Over time investment markets will fluctuate (go up and down) unpredictably however with time on your side you can take advantage of more good times which can offset the bad times. If time is not on your side then the risk of not recovering from the bad times is greater.

If you are investing for a one year period you would want to remove as much risk and uncertainty as possible to try to protect your capital. Normally that would mean avoiding high-risk investments like equities and rather invest in low-risk options like cash or bonds.

Consider the following table showing the performance of certain asset managers’ funds over a 2-, 3- and 10-year period.

Fund Asset Allocation Type of Fund Recommended  Time Horizon Performance
2 yrs. 3 yrs. 10 yrs.
Money market fund 100% cash investments Conservative low-risk investment 1-2 years 6.5% 6.9% 6.6%
Equity fund 95% equity investments Aggressive high-risk investment 10 years or longer 5.1% 2.3% 9.4%

What is noticeable is that the cash fund (MM) returned a rather consistent growth over the various time periods. The reason for this is that the “cash asset class” has a very low risk and not subject to big market movements like equities over time.

The equity fund on the other hand was extremely volatile over the short term but over the long term outperformed the cash fund. The reason for this is that the equity asset class generally delivers long term growth despite some very poor short term growth periods.

What is important is that these funds should not be compared with each other as they have different recommend time horizons with different asset allocations designed to achieve different investment outcomes.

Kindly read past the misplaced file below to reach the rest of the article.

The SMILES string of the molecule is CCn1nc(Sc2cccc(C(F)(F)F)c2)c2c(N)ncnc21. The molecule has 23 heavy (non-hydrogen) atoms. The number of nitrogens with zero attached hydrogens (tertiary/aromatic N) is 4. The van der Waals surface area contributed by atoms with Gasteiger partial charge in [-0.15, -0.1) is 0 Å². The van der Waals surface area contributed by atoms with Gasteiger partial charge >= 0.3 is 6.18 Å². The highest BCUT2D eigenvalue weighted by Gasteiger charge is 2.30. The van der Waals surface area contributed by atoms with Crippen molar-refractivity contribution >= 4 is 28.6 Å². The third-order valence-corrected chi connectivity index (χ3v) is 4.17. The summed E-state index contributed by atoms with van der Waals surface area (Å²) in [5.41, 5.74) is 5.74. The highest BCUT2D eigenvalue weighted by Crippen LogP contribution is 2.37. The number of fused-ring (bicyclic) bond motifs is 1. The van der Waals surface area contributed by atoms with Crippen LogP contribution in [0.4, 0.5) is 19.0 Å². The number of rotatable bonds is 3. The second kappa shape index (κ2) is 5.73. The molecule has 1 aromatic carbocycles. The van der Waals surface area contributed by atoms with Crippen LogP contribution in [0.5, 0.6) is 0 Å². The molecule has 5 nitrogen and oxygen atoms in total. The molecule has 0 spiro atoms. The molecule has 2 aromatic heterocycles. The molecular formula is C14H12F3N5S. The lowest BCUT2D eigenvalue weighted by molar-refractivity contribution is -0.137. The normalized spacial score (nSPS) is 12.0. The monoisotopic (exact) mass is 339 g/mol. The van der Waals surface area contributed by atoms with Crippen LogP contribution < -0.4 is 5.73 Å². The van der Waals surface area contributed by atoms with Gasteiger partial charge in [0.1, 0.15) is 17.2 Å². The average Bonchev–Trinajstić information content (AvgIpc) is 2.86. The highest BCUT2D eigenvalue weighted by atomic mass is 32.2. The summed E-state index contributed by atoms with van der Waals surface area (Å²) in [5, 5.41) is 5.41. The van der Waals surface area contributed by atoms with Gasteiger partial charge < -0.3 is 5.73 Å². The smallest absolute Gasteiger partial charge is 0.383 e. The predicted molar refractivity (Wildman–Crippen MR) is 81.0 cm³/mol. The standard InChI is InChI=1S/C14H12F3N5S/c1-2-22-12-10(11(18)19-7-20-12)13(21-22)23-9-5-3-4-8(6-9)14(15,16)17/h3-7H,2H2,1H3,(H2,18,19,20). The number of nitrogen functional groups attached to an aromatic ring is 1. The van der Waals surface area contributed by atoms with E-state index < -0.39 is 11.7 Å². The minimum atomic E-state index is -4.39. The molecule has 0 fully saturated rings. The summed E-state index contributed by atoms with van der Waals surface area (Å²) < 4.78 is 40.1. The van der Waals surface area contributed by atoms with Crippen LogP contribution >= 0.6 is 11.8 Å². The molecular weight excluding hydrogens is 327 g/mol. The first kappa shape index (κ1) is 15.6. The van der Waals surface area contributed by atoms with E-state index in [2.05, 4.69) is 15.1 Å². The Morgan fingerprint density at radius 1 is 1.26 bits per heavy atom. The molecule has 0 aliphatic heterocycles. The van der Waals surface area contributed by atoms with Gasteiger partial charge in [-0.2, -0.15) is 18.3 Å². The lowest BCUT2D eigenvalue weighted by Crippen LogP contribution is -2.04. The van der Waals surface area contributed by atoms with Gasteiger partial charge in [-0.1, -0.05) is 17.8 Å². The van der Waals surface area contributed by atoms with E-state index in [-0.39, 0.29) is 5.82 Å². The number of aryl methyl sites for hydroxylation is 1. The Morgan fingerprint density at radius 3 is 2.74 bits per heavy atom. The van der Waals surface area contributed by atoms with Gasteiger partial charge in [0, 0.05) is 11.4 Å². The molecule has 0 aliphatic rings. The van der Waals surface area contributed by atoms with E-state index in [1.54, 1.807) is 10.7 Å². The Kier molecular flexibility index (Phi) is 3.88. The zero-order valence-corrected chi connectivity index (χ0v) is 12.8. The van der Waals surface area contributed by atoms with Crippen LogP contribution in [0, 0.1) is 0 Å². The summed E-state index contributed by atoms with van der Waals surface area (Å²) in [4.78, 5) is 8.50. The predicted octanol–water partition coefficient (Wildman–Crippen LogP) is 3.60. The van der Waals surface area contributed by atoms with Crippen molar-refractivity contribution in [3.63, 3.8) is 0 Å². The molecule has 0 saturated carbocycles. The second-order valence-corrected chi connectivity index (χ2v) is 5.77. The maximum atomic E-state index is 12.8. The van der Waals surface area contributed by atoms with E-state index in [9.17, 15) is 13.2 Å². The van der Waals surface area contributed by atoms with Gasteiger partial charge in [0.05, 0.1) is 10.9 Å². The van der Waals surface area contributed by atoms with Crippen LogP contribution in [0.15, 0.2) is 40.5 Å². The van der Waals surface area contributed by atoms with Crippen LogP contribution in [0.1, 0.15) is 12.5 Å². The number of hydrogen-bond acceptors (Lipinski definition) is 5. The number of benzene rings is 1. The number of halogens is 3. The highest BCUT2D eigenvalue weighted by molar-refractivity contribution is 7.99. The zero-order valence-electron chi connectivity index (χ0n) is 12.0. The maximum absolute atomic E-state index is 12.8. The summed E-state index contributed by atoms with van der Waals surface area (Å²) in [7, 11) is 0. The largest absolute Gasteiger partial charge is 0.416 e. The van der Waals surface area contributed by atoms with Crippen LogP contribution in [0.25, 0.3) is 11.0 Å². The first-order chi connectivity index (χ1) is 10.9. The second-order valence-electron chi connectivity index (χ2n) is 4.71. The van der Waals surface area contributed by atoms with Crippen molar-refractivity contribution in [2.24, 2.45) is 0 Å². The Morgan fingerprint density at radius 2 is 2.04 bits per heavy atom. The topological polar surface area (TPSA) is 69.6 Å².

So effectively each fund did its job in relation to its respective recommended investment time horizons. The longer-term investor wanted a higher outcome and was prepared to accept the short term noise and lack of performance, whereas the short term investor could not afford to have any bad or low performance like the 2.3% generated by the equity fund after two years.

In fact, during the long term investor’s journey, there was a point where he must have felt frustrated and possibly lost confidence in the equity fund after only achieving a 2.3% growth after two years. However, two years was not the end goal but rather 10 years (as per the fund’s recommended investment time horizon). So by sticking to the 10-year time horizon and staying invested he was rewarded as the fund’s asset allocation did deliver handsomely over the long term.